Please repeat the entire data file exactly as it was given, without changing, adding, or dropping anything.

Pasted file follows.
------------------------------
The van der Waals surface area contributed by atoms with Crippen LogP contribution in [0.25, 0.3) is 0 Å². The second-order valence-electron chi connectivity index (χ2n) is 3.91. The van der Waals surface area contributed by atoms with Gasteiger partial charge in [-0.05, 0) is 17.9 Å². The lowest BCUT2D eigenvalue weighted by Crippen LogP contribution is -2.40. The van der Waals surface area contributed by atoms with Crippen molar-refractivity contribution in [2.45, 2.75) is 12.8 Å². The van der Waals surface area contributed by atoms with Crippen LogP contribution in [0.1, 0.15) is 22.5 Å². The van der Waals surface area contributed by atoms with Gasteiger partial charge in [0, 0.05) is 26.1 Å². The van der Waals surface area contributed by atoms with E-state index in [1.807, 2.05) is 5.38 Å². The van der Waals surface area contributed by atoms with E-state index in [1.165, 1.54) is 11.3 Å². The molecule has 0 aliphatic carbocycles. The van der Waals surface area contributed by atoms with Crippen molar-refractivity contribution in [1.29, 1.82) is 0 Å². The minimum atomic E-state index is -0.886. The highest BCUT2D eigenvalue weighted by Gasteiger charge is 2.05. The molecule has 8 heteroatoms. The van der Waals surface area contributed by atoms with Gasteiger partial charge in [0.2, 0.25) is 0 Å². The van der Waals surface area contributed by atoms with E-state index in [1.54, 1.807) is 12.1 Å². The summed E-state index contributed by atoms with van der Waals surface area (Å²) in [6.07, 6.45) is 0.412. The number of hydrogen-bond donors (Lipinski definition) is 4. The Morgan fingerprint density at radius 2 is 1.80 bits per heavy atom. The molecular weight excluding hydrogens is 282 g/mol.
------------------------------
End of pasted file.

The van der Waals surface area contributed by atoms with Crippen LogP contribution in [0.25, 0.3) is 0 Å². The second-order valence-electron chi connectivity index (χ2n) is 3.91. The van der Waals surface area contributed by atoms with Gasteiger partial charge in [-0.05, 0) is 17.9 Å². The lowest BCUT2D eigenvalue weighted by Crippen LogP contribution is -2.40. The van der Waals surface area contributed by atoms with Crippen molar-refractivity contribution in [2.45, 2.75) is 12.8 Å². The van der Waals surface area contributed by atoms with Crippen LogP contribution in [0.1, 0.15) is 22.5 Å². The van der Waals surface area contributed by atoms with Gasteiger partial charge in [0, 0.05) is 26.1 Å². The van der Waals surface area contributed by atoms with E-state index in [1.807, 2.05) is 5.38 Å². The van der Waals surface area contributed by atoms with E-state index in [1.165, 1.54) is 11.3 Å². The molecule has 0 aliphatic carbocycles. The van der Waals surface area contributed by atoms with Crippen molar-refractivity contribution in [1.29, 1.82) is 0 Å². The minimum atomic E-state index is -0.886. The highest BCUT2D eigenvalue weighted by Gasteiger charge is 2.05. The molecule has 8 heteroatoms. The van der Waals surface area contributed by atoms with Gasteiger partial charge in [0.2, 0.25) is 0 Å². The van der Waals surface area contributed by atoms with E-state index in [1.54, 1.807) is 12.1 Å². The summed E-state index contributed by atoms with van der Waals surface area (Å²) in [6.07, 6.45) is 0.412. The number of hydrogen-bond donors (Lipinski definition) is 4. The Morgan fingerprint density at radius 2 is 1.80 bits per heavy atom. The molecular weight excluding hydrogens is 282 g/mol.